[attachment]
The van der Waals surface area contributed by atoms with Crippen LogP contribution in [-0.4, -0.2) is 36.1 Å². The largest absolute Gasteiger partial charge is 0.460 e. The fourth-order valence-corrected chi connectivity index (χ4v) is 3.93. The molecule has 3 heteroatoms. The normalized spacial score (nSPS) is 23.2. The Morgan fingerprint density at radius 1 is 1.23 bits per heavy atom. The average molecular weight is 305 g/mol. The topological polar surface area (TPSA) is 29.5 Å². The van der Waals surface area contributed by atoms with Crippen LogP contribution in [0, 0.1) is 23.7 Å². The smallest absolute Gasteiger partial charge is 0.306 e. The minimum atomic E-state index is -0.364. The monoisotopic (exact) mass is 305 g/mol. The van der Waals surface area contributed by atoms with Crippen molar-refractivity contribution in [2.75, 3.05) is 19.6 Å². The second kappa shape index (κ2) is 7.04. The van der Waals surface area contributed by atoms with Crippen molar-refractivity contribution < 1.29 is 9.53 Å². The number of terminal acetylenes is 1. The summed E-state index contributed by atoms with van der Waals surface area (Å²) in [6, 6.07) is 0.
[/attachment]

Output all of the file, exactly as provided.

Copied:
The van der Waals surface area contributed by atoms with Crippen LogP contribution in [-0.4, -0.2) is 36.1 Å². The largest absolute Gasteiger partial charge is 0.460 e. The fourth-order valence-corrected chi connectivity index (χ4v) is 3.93. The molecule has 3 heteroatoms. The normalized spacial score (nSPS) is 23.2. The Morgan fingerprint density at radius 1 is 1.23 bits per heavy atom. The average molecular weight is 305 g/mol. The topological polar surface area (TPSA) is 29.5 Å². The van der Waals surface area contributed by atoms with Crippen LogP contribution in [0, 0.1) is 23.7 Å². The smallest absolute Gasteiger partial charge is 0.306 e. The minimum atomic E-state index is -0.364. The monoisotopic (exact) mass is 305 g/mol. The van der Waals surface area contributed by atoms with Crippen molar-refractivity contribution in [2.75, 3.05) is 19.6 Å². The second kappa shape index (κ2) is 7.04. The van der Waals surface area contributed by atoms with Crippen molar-refractivity contribution < 1.29 is 9.53 Å². The number of terminal acetylenes is 1. The summed E-state index contributed by atoms with van der Waals surface area (Å²) in [6, 6.07) is 0.